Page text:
"I can remember that they moaned about the fact that I was tough in 1997," recalls Nalden. "In fact, their parents came to me and said, 'You know, they're, they're complaining that you're, you're too tough.' And looking back at old video footage, I have to say I was not tough enough."

"She knows that she can get it out of us. So when she gets all worked up, it's for a reason," says Onika, a student. "But you never think, 'Oh, what the heck!'"

But there are some students who test her patience, and then there is Bafana, whom Nalden calls Boomerang.

"She calls me a boomerang because boomerang is something that goes and comes back. And I've been out and in of Buskaid, you know, probably two times, you know," says Bafana. "Maybe sometimes that's, I get fed up and just go out."

But true to his nickname, Boomerang, who lives in a one-room tin shack, always comes back. And Nalden admits that she's fond of students like Bafana.

"I love them, yes. And very often, not always, but very often, they're the ones that play the most exciting music," says Nalden. "What goes on in their lives, when it's painful, comes out in their music. And I think that is absolutely true."
In a room filled with strings and Stravinsky, you sometimes can forget you're in Soweto.

But lead violinist Kabelo is the son of a man who's been jailed for murder. Lesego, her longtime viola player, was stabbed in the chest with a scissor. And Nalden has been mugged twice.

Buskaid may be a refuge of sorts from the harsh realities outside, but the walls are thin. "I saw this youngster eating a lemon. And I just, you know, I thought this was a bit of a joke," says Nalden. "And I said, 'You know, why on earth are you eating that lemon?' And he said, 'Rose, because I'm hungry.'"

So imagine what rich, white audiences in Johannesburg must have thought when Nalden first brought these black kids from Soweto to play Bela Bartok.

"People would look at them in – with such amazement and astonishment, as though they'd flown in from outer space," recalls Nalden. "Because they couldn't really relate to the fact that here were talented children who were very dedicated and devoted."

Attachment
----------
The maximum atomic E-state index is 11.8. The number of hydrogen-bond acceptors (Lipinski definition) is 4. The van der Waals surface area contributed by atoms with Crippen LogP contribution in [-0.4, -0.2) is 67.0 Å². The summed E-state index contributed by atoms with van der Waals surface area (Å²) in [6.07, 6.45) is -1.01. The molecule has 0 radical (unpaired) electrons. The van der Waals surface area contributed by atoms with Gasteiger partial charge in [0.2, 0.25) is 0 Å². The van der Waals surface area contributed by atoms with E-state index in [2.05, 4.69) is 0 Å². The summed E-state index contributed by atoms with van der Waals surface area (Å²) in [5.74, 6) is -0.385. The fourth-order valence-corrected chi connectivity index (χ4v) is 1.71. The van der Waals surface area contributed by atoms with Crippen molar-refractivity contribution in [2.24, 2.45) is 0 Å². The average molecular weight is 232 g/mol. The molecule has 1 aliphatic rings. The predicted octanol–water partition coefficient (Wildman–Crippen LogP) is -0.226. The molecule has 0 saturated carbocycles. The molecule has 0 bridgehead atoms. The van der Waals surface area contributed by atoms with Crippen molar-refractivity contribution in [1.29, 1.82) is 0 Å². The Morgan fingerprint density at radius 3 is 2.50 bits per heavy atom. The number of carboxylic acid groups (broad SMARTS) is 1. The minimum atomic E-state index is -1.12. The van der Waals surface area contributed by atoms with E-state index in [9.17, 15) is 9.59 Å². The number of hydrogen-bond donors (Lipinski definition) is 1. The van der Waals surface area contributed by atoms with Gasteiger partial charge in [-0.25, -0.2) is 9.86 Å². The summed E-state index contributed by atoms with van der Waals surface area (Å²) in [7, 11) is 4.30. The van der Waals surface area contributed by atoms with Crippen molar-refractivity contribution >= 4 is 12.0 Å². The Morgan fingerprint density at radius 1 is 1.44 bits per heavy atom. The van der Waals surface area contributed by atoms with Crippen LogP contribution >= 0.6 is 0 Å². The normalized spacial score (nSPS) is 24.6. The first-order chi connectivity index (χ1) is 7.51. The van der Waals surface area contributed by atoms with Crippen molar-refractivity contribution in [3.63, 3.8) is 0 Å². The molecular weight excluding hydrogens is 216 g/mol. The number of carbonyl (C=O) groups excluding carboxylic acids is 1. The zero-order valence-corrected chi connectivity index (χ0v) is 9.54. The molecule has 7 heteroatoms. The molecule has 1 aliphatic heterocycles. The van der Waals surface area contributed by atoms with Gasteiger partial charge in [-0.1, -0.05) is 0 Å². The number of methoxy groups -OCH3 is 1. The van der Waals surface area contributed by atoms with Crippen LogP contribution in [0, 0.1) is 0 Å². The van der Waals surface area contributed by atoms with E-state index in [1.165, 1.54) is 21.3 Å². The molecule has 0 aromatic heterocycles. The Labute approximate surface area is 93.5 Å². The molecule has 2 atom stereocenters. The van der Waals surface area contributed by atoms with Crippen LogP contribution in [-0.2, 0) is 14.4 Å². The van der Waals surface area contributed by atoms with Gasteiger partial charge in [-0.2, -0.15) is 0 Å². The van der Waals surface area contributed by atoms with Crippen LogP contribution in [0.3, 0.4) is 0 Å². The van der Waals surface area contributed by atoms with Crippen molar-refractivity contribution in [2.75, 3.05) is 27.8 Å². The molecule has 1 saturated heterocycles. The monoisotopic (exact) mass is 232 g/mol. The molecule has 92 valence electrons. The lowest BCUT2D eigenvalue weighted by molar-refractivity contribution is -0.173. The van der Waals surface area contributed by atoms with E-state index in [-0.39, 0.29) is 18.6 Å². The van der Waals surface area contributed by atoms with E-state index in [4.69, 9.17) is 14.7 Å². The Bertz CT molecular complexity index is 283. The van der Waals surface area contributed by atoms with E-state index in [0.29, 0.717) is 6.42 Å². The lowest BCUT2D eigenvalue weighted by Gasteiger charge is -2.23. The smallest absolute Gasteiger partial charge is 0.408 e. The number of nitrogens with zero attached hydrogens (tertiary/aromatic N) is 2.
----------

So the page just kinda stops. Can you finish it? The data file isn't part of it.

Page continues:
Johannesburg was just the beginning. Nalden took the kids, now referred to as the ensemble, to London, where they played in great cathedrals.

They also played before Queen Elizabeth, who made Nalden a member of the Order of the British Empire. But a much bigger deal for the kids was playing before their leader, Nelson Mandela.

"He did his famous dance," says Bafana. "The one that goes with the beat, you know. …That's a day that we'll never forget."

Nor will they ever forget their trip to a place called California. It was a visit arranged by one of their biggest fans, Hollywood celebrity Gillian Anderson. She heard about Buskaid from a friend, and became a supporter.

"It lifts your heart when you hear them play, when you see them play, too," says Anderson. "They're incredibly talented. And the music just comes alive."
The kids themselves come most alive when they play their own music. It's called kwela, it's unique to South Africa, and like so much else in that country, it was born in pain.

"Kwela began in those apartheid days," says Lesego. "They would throw you into a police van, and they would say to you, 'Kwela, kwela.' Kwela actually means 'climb in.'... Climb into the van."

Now, they're climbing in the music world. Two of Nalden's top students are attending music college in England. And not surprisingly, Buskaid is now swamped with kids who want to join.

"I would love to teach all of them. But I'm afraid we're full to bursting, and we can't take you," says Nalden, who has had to turn away thousands over the past seven years. "You turn them away and you wonder who they might have been."

Nalden already has 75 students, some as young as 4 years old, who need special care. But they're not the only ones.

"She is some sort of mother to me because, I mean, almost every difficulty that I've been through, she's been there for me," says Bafana.

"Well, it's very touching," says Nalden. "What, with everything that means, of course."

During the struggle against apartheid, terrified blacks would seek shelter in this church, only to be assaulted by henchmen of the regime.

What a difference a decade makes. What a difference one person makes.

The music. The joy of this totally African scene was made possible by one English woman who came down here as a music teacher, and ended up becoming so much more.

  • Rebecca Leung